The accounting version of the proverb, “For want of a nail a kingdom was lost,” is being alleged in a lawsuit filed by owners of Rita’s Italian Ice franchises in New York and Connecticut.
The DeAngelis family – Joseph C., Irene and Joseph M., of Dutchess County – accused their longtime accounting firm, Brendon Pierson Inc. of Wall Township, New Jersey, of malpractice. They are demanding $5 million in compensation in a lawsuit filed in federal court in White Plains.
“The defendants committed a series of gross errors in their professional services,” the complaint states, causing the DeAngelises to suffer severe “damages and lost profits.”
The complaint also names accountants Brendan J. Pierson and Jeffrey M. Kotch.
“I’m not going to make any comment at this time,” Kotch responded in a brief telephone conversation with the Business Journal.
The accounting firm worked for the family from 1996 to late 2015, providing business and personal services, including tax returns, payroll and investments.
The DeAngelis family owns Rita’s stores in Poughkeepsie, Fishkill, Peekskill and Brooklyn, New York, and in Danbury and Bethel, Connecticut.
The problems began in 2011 when they sold seven Dunkin’ Donuts stores and the accounting firm allegedly failed to file final franchise tax returns. Years later, the Nov. 27-dated complaint states, the family learned of the oversight and was penalized by state and federal tax agencies.
In 2011, they withdrew $37,000 from a retirement account to buy a Rita’s Italian Ice store. They were required to file a tax form within 90 days, but the accountants allegedly missed the deadline, causing a $55,000 tax liability and tarnishing the family’s credit ratings.
The firm allegedly failed to include the retirement fund information on personal tax returns for 2011. Years later, the family discovered the omissions when federal and state tax agencies sent notices and “raided” their bank account, causing checks to bounce.
They said Kotch paid one of the tax bills in 2012 out of his or his firm’s pocket, “admitting error.”
The family claims that their 2014 personal tax returns were never filed and that copies they received did not include $223,033 in early retirement distributions, $214,187 in real estate transactions, stock sales and dividend income.
“The tax return was haphazardly put together and plain wrong,” the complaint states.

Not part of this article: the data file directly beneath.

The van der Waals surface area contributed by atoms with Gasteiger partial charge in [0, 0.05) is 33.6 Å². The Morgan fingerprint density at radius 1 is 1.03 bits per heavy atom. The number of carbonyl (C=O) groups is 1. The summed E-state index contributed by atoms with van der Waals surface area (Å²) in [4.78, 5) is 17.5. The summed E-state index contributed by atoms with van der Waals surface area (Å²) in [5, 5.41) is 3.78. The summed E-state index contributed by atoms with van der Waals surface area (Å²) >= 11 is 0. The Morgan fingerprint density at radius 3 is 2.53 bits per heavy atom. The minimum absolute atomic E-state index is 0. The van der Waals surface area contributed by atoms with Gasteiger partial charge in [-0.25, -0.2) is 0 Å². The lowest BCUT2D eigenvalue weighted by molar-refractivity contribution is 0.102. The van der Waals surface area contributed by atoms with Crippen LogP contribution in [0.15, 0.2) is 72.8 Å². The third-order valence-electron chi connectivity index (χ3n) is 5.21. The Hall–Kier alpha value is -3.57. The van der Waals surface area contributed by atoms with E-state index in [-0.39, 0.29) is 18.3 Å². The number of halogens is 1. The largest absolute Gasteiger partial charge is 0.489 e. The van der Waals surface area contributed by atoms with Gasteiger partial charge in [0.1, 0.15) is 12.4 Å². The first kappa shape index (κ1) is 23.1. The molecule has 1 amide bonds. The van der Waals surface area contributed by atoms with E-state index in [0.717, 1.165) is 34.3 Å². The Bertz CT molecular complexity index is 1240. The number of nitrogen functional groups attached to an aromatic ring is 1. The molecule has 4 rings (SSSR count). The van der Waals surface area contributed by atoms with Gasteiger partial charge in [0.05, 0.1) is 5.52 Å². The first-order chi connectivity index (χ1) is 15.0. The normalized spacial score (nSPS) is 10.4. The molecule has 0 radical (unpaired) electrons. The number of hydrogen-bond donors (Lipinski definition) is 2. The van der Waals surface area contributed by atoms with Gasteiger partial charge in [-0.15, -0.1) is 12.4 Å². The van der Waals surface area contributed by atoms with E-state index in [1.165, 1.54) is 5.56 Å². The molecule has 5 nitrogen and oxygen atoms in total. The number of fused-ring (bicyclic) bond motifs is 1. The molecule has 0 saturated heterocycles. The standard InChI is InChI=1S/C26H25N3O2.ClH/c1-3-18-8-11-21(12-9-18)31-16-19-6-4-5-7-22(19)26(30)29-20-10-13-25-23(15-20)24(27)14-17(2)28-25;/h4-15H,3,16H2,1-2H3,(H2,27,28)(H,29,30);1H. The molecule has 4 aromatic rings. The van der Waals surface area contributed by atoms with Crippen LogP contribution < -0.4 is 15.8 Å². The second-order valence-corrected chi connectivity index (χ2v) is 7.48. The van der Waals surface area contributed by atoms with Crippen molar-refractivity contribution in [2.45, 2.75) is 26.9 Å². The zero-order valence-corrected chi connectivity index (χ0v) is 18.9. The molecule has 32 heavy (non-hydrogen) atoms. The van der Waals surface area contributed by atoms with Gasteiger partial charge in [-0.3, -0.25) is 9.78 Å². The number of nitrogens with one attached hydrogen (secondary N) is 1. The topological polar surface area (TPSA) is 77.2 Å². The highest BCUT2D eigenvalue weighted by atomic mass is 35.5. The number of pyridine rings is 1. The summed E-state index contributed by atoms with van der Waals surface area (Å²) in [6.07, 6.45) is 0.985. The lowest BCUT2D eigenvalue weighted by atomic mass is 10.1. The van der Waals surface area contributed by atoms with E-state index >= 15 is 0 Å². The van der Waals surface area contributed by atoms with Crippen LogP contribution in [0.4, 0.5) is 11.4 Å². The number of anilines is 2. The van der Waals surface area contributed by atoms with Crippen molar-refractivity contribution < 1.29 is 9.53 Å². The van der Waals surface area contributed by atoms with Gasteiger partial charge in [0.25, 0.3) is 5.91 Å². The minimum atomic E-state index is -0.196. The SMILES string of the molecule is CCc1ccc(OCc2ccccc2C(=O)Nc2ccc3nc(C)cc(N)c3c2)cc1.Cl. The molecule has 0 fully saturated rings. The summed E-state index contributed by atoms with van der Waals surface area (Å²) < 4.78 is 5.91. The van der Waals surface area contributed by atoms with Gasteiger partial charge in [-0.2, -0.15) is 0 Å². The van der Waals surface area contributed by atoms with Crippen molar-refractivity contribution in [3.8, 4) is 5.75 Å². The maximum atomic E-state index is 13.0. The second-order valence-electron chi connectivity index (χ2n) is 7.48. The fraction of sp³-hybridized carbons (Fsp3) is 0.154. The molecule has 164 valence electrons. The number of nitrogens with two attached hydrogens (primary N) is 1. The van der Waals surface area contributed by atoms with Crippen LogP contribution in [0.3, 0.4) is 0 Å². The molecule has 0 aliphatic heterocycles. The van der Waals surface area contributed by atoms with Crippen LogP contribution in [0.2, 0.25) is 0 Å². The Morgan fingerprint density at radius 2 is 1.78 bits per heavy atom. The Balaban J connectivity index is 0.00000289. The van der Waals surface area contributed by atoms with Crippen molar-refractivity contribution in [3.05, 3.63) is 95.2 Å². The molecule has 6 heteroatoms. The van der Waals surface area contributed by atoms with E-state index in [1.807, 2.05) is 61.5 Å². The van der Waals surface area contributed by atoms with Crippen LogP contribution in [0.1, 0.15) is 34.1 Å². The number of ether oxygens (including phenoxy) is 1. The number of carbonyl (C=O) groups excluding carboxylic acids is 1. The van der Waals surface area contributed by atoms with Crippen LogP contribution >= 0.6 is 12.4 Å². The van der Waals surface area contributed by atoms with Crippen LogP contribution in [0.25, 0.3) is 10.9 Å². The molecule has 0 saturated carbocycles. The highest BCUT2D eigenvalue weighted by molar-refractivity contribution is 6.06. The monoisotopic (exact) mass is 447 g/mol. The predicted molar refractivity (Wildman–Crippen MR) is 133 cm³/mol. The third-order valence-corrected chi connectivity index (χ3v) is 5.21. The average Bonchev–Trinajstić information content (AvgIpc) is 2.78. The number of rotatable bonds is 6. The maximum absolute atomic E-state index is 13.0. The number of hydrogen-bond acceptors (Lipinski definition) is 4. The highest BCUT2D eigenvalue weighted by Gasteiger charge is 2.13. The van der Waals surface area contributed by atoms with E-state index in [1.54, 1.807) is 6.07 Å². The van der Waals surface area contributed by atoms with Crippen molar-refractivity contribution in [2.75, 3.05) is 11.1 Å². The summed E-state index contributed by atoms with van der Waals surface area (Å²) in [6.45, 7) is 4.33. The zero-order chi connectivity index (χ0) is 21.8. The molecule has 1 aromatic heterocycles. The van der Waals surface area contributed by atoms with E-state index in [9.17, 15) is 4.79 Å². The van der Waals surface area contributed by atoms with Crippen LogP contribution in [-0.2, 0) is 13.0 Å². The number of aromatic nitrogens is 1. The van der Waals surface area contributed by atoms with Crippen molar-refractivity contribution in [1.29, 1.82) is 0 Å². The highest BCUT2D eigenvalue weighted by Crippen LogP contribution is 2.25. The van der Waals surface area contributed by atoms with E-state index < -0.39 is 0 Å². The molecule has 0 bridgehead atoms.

They forwarded state and federal tax notices to Kotch.
“We really need to get this sorted out, it is becoming a big problem,” a May 2014 email to Kotch stated. “I can’t have the tax and finance enforcement divisions coming to my house.”
The family continued to receive tax notices, but the firm allegedly ignored their pleas for help.
“The silence was deafening,” the complaint states.
In 2012 and 2014, mortgage companies denied their attempts to refinance their home at lower interest rates.
In 2014, they were denied a $500,000 loan to open stores in Bethel and Poughkeepsie. Instead, they borrowed money against a real estate company they own, cashed in a retirement fund and put charges on an American Express credit card.
The family claims they were unable to open new stores or were delayed because of tax and credit issues.
They invested tens of thousands of dollars, for instance, in a “dream” location on Surf Avenue in Coney Island. They bought the franchise agreement, paid for architectural drawings, formed a corporation and posted signs that Rita’s was coming soon. But New York declined to issue a sales tax certificate because of unpaid taxes and tarnished credit.
The store never opened.
In 2015, they invested more than $82,000 for a Rita’s franchise in Danbury. They claim a loan was rejected due to their tarnished credit, causing them to lose the investment as well as expected yearly revenue of $250,000 to $275,000.
The same problem allegedly stopped them from opening a store in Fishkill and delayed the opening of a store at a second location in Coney Island.
In 2015, the family asked Kotch for copies of all business and personal tax returns for the previous two years. Kotch sent documents, but three state tax returns were missing, the complaint alleges, because they “simply didn’t exist.”
In 2016, a family member was not allowed to co-sign a student loan for his son, and in 2017 another family member was denied a mortgage because a federal tax judgment had been mistakenly filed in his name.
The family has hired a new accounting firm to “clean up the mess.”
The lawsuit alleges accounting malpractice, gross negligence, breach of contract and breach of fiduciary duty.
As a result of “wanton and reckless behavior,” the DeAngelis family charges, they have suffered “fear of arrest, fear of people knocking on their home door, embarrassment and mental distress.”